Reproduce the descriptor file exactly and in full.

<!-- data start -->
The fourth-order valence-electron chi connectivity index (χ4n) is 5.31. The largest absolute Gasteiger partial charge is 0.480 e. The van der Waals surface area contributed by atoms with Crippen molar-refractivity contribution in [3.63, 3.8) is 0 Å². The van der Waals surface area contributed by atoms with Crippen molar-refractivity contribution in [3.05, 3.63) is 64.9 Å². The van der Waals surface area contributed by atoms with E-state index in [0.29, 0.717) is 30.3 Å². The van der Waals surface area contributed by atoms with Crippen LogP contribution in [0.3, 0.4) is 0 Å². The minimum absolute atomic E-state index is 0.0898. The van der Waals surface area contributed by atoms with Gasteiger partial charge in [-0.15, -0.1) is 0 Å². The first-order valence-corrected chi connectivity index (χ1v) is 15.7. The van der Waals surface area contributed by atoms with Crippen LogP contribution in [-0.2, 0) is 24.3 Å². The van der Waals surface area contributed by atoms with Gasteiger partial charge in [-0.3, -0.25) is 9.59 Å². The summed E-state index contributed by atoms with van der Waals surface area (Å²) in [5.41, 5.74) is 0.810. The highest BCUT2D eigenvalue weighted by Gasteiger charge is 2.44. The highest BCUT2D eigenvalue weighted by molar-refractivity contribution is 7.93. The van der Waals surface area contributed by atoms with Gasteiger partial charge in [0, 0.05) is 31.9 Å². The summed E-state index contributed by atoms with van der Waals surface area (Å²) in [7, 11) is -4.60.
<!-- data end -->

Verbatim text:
The fourth-order valence-electron chi connectivity index (χ4n) is 5.31. The largest absolute Gasteiger partial charge is 0.480 e. The van der Waals surface area contributed by atoms with Crippen molar-refractivity contribution in [3.63, 3.8) is 0 Å². The van der Waals surface area contributed by atoms with Crippen molar-refractivity contribution in [3.05, 3.63) is 64.9 Å². The van der Waals surface area contributed by atoms with E-state index in [0.29, 0.717) is 30.3 Å². The van der Waals surface area contributed by atoms with Crippen LogP contribution in [0.3, 0.4) is 0 Å². The minimum absolute atomic E-state index is 0.0898. The van der Waals surface area contributed by atoms with Gasteiger partial charge in [-0.15, -0.1) is 0 Å². The first-order valence-corrected chi connectivity index (χ1v) is 15.7. The van der Waals surface area contributed by atoms with Crippen LogP contribution in [-0.2, 0) is 24.3 Å². The van der Waals surface area contributed by atoms with Gasteiger partial charge in [-0.3, -0.25) is 9.59 Å². The summed E-state index contributed by atoms with van der Waals surface area (Å²) in [5.41, 5.74) is 0.810. The highest BCUT2D eigenvalue weighted by Gasteiger charge is 2.44. The highest BCUT2D eigenvalue weighted by molar-refractivity contribution is 7.93. The van der Waals surface area contributed by atoms with Gasteiger partial charge in [0, 0.05) is 31.9 Å². The summed E-state index contributed by atoms with van der Waals surface area (Å²) in [7, 11) is -4.60.